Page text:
High Notes


Music can change the world because it can change people - Bono

We know that we feel better when we listen to music, but we may not be sure exactly why.

Dr. Frank Russo, a professor of psychology at Toronto Metropolitan University, is trying to find out. His focus is primarily in auditory cognitive neuroscience, and he holds additional positions with the Toronto Rehabilitation Institute and the University of Toronto as well.

“There is substantial evidence accumulated at this point that music listening can be beneficial for regulating stress and anxiety,” says Frank.

Frank also notes that “there is evidence to show that performing music in a group can uplift mood”.

According to Frank, there is evidence to show that singing in a group choir not only builds social connections, mitigating feelings of social isolation, but it also builds a special feelin of trust amongst choir members.

Various studies have looked at different elements of group performance – whether one person performs at a time, or if people need to perform together – and it’s shown that group performance is what keeps us connected.

Our brains link to one another, and start to recognize that we’re a cohesive unit.

Or, in Frank’s words, “you lose sight of where you end and the next person begins.”

A musician in his own right, Frank was always interested in cognitive science as well – how we think, and how we connect to music.

Those combined interests led to him pursuing his PhD, and running his own lab that conducts some of the most important research on music and science in the country.

Frank says that there is also some degree of evidence to support the theory that music listening and singing can be beneficial for patients experiencing cognitive decline, for example as a result of dementia.

Social media provides many examples of elderly persons experiencing cognitive decline who seem to at least temporarily regain some of their lost cognitive fluidity when they sing or hear music.

Frank is just as fascinated by videos of Alzheimer’s patients connecting with music as the rest of us. Patients who are no longer able to converse can sometimes recognize, and even sing along with lyrics they first learned decades ago.

“It’s something that we don’t fully understand yet, there’s lots of people working on how to harness and improve that including my own group. At this point we believe that the core mechanism of action involves music’s ability to activate the ancient mesolimbic reward system of the brain and trigger music-associated memories.”

Frank notes that along with the social benefit of singing, there’s also a strengthening of the voice, which can be helpful for these conditions, or for aphasia where someone is struggling with speech such as after a stroke.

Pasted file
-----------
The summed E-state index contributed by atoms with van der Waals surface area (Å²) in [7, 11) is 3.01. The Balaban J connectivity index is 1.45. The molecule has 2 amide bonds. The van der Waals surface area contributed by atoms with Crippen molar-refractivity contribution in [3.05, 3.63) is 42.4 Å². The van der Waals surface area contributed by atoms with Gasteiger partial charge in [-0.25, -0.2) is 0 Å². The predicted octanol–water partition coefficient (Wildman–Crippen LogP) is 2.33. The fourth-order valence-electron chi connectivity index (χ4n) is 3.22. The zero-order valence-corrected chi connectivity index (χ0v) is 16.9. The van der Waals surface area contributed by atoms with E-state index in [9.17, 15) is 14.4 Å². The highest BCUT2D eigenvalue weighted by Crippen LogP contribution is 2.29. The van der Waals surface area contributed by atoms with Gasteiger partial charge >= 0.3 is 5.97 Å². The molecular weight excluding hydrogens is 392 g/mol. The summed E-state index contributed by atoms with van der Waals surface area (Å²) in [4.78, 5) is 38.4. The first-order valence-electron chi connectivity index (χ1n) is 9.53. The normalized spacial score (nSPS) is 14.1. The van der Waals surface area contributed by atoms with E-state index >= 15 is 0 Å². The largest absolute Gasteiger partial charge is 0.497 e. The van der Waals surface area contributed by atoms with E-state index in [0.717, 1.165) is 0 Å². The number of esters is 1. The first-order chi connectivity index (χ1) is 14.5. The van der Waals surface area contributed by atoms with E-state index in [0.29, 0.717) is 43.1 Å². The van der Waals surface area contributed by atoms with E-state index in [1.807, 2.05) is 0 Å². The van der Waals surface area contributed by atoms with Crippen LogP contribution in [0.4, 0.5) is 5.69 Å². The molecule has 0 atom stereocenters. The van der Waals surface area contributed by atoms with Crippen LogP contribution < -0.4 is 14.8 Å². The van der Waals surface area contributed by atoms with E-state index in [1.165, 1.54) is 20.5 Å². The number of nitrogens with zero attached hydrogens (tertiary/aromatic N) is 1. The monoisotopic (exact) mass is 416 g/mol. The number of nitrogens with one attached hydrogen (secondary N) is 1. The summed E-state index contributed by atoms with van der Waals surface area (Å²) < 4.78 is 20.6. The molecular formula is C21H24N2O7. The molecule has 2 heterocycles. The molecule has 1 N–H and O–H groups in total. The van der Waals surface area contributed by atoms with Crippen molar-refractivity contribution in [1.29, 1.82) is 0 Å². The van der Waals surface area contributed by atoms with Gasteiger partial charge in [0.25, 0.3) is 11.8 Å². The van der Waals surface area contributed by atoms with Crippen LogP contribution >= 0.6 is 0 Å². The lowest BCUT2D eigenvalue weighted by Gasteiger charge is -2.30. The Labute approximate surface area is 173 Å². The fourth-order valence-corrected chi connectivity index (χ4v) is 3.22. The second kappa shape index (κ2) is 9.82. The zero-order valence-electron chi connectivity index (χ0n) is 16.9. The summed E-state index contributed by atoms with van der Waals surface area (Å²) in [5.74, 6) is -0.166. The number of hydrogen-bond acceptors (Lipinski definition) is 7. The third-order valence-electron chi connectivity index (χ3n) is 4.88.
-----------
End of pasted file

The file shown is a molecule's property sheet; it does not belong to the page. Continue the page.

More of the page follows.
With Alzheimer’s and dementia patients there can often be a lot of agitation and anxiety, especially if they are no longer familiar with their surroundings.

Music can help calm that anxiety, and can help reduce those stressful episodes that are taxing on both patients and their families and caregivers alike.

He has also been active in leading research projects concerning singing and Parkinson’s disease, which shows that singing seems to help patients in the early stages (1 and 2) of the disease.

While singing will not cure the symptoms, it can help strengthen the voice, which in turn can build confidence and help maintain those important social relationships.

When it comes to mental health, Frank has spent less time investigating the impact that performing music has on improving mood, but based on the research he has done he is convinced that this is another important application of music, especially when practiced as a group.

Performing music on your own does not appear to release oxytocin, says Frank, but singing in a group setting has shown to make a difference in brain chemistry.

That group setting and social connections are likely helpful for persons living with depression and anxiety.

Personally, Frank has varied tastes, from baroque to jazz to punk. He loves performing the music of some of his favourite singer songwriters, including Neil Young, Elvis Costello, and Tom Waits.

One last fun fact – while Frank is familiar with the whole concept of ‘Baby Einstein’ and listening to classical music in utero, he’s not convinced that the classical part is necessary.

According to the research, it’s the arousal properties of music that are beneficial, but not classical music above and beyond other genres.

In other words, listen to classical music if you enjoy it, but classic rock works just fine, too.

Come learn more about Frank’s research ‘on music as medicine’ at the March 27th High Notes Gala for Mental Health.

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